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Health Information For Parents
Having a healthy baby means making sure you’re healthy too. One of the most important things you can do to help prevent serious birth defects in your baby is to get enough folic acid every day — especially before conception and during early pregnancy.
Folic acid (or folate) is a B vitamin (B9) found mostly in dark green vegetables like broccoli and spinach, legumes such as beans and peas, and enriched grains.
Women who are pregnant or trying to become pregnant should get at least 400 micrograms (0.4 milligrams) of folic acid daily before conception and for at least 3 months afterward. Studies show that this greatly reduces a baby’s risk of serious neural tube defects.
Neural tube defects are birth defects that involve incomplete development of the brain and spinal cord. The most common neural tube defects are:
All of these defects happen during the first 28 days of pregnancy — usually before a woman even knows she’s pregnant.
That’s why it’s so important for all women of childbearing age to get enough folic acid — not just those who are trying to become pregnant. Half of all pregnancies are not planned, so any woman who could become pregnant should make sure she gets enough folic acid.
It’s not clear why folic acid has such a profound effect on the prevention of neural tube defects. But experts do know that it’s vital to the development of DNA. As a result, folic acid plays a large role in cell growth and development, as well as tissue formation.
How can women of childbearing age — and especially those who are planning a pregnancy — get enough folic acid every day?
The U.S. Food and Drug Administration (FDA) requires food-makers to add folic acid to their enriched grain products. So you can boost your intake by eating breakfast cereals, breads, pastas, and rice that have 100% of the recommended daily folic acid allowance. Check the product’s label for this information.
But for most women, eating fortified foods isn’t enough. To reach the recommended daily level, you’ll probably need a vitamin supplement. During pregnancy, you need more of all of the essential nutrients than you did before you became pregnant.
Prenatal vitamins shouldn’t replace a well-balanced diet. But taking them can give your body — and your baby — an added boost of vitamins and minerals. Some health care providers recommend taking a folic acid supplement in addition to a prenatal vitamin. Talk to your doctor about your daily folic acid intake. He or she might recommend a prescription supplement, an over-the-counter brand, or both.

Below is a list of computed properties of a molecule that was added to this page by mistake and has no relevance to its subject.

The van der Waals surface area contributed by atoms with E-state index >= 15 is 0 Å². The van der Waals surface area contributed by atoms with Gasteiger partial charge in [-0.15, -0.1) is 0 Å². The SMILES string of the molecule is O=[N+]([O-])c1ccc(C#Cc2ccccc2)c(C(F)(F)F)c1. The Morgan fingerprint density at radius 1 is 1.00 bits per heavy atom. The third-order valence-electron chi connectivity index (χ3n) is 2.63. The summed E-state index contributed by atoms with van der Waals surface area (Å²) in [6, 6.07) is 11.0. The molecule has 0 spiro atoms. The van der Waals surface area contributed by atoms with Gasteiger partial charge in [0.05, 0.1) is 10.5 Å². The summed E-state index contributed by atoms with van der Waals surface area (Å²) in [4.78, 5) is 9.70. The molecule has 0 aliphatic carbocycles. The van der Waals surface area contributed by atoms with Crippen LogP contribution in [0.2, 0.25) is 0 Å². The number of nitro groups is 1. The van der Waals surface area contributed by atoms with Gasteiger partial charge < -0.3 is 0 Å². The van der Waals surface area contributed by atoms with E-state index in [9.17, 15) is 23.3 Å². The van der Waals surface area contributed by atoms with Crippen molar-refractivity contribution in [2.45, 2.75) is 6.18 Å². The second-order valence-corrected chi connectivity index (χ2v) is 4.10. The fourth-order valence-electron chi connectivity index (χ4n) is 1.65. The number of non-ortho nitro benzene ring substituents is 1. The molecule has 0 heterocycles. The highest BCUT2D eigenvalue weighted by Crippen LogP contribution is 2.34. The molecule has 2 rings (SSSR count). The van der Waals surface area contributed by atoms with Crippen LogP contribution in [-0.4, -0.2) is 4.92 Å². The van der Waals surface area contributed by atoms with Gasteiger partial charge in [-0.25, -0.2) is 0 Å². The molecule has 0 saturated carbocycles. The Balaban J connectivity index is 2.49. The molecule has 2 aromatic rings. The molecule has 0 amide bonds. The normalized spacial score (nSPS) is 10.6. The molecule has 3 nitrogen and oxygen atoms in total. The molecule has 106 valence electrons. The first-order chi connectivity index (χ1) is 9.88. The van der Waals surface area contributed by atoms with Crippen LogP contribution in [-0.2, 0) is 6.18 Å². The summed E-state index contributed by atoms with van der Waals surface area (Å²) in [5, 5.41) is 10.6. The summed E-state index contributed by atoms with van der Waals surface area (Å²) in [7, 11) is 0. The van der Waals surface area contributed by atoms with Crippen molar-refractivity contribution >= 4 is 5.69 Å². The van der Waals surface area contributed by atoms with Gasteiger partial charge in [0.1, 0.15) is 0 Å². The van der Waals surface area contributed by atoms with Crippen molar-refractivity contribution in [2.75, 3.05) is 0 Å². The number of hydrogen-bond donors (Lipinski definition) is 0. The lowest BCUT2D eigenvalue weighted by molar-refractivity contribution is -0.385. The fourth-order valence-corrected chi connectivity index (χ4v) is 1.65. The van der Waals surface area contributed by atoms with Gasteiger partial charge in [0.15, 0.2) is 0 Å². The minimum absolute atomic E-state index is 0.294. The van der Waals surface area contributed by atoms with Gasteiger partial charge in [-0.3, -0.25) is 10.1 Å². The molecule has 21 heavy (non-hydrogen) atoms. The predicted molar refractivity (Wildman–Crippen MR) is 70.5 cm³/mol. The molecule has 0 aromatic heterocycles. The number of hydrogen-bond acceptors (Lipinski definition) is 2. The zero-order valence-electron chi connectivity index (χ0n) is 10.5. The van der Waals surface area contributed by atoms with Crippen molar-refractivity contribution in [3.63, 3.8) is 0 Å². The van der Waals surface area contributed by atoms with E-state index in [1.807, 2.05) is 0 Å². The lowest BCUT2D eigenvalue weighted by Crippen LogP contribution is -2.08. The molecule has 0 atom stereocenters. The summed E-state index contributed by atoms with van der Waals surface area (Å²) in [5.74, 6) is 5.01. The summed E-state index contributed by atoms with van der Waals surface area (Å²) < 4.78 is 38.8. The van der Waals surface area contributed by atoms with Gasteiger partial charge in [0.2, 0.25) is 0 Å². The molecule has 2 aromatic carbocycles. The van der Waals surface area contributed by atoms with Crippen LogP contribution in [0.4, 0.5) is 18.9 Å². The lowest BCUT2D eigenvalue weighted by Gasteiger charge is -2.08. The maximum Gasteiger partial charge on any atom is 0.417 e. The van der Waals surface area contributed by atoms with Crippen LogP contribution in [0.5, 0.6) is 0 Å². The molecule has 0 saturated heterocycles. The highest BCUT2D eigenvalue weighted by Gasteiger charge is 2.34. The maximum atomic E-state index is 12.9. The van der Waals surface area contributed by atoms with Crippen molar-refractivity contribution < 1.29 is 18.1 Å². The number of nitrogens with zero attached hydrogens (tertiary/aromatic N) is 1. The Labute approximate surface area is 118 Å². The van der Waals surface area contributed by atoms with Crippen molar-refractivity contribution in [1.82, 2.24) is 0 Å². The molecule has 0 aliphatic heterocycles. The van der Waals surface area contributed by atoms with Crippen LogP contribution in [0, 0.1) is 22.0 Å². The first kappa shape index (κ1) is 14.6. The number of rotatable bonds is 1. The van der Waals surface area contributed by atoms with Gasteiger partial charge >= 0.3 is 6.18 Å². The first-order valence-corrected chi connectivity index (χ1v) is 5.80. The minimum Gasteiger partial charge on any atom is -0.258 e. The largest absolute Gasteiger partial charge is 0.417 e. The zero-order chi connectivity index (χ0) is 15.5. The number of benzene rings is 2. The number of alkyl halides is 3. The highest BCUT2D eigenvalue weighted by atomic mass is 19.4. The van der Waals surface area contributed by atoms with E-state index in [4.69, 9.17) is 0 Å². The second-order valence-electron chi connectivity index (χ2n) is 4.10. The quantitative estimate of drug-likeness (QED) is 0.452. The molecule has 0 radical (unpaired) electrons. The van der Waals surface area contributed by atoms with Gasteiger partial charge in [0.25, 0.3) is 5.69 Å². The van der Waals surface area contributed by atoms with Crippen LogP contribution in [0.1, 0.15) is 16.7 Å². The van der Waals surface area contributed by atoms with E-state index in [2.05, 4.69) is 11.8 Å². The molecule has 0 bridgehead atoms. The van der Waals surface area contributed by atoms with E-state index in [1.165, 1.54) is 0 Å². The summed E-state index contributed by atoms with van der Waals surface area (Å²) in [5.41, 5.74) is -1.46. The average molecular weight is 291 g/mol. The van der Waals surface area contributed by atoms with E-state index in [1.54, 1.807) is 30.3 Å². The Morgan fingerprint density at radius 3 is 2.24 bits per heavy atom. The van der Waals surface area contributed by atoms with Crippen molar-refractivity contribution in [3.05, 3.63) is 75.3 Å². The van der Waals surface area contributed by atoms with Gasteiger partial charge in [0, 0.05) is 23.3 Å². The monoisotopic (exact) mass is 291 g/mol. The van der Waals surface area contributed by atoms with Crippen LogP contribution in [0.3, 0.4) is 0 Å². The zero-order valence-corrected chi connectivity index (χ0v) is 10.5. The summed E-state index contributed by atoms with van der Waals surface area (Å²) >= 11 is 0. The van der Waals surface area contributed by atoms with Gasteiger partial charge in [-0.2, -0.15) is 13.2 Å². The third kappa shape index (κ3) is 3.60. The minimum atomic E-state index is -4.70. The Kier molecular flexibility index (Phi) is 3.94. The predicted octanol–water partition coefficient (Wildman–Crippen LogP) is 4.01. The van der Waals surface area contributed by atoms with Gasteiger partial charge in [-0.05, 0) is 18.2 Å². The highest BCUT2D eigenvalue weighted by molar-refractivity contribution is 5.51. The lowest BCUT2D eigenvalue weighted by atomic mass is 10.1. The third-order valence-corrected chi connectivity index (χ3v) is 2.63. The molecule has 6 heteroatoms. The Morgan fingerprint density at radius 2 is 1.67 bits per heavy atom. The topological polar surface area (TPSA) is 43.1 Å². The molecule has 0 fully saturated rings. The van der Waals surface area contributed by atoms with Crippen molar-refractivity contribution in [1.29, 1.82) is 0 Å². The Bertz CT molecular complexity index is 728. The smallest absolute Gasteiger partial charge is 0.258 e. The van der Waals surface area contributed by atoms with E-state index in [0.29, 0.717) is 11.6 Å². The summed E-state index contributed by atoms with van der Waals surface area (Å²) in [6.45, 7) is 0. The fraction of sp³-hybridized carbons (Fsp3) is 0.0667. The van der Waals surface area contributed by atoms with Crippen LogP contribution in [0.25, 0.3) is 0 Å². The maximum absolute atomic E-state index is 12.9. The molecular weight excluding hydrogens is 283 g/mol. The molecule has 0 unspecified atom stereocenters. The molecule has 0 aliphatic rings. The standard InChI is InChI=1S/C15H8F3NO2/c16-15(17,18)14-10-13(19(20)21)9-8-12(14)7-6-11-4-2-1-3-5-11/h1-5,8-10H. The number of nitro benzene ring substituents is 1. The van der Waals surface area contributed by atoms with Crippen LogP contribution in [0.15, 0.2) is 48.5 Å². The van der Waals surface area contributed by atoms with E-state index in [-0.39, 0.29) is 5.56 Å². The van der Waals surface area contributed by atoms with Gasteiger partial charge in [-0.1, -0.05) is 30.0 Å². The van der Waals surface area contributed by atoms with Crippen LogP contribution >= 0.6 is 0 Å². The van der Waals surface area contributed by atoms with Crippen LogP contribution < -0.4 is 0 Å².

Also talk to your doctor if you’ve already had a pregnancy that was affected by a neural tube defect or if you or your partner were affected by one yourselves. The doctor may recommend that you take a higher dose of folic acid (even before getting pregnant).
To eat well during pregnancy, your extra calories should come from nutritious foods that contribute to your baby’s growth and development.
The sooner in pregnancy good careÂ begins, the better for theÂ health of both moms and their babies. Here’s what to expect.
Learn which nutrients you need while pregnant or breastfeeding, and easy ways to add them to your diet.
What should women who are planning a pregnancy do before they conceive? Find out here.
Some birth defects are minor and cause no problems; others cause major disabilities. Learn about the different types of birth defects, and how to help prevent them.
During your pregnancy, you’ll probably get advice from everyone. But staying healthy depends on you – read about the many ways to keep you and your baby as healthy as possible.
Moms-to-be have a lot of questions about what’s safe during pregnancy. Keep your sanity by knowing what you can – and can’t – do before your baby arrives.
Every parent-to-be hopes for a healthy baby, but it can be hard not to worry. Find out what tests can keep you informed of your health â and your baby’s â throughout pregnancy.
Our week-by-week illustrated pregnancy calendar is a detailed guide to all the changes taking place in your baby – and in you!
Advice and information for expectant and new parents.
Spina bifida is a birth defect that involves the incomplete development of the spinal cord or its coverings. It’s usually detected before a baby is born and treated right away.
Note: All information is for educational purposes only. For specific medical advice, diagnoses, and treatment, consult your doctor.
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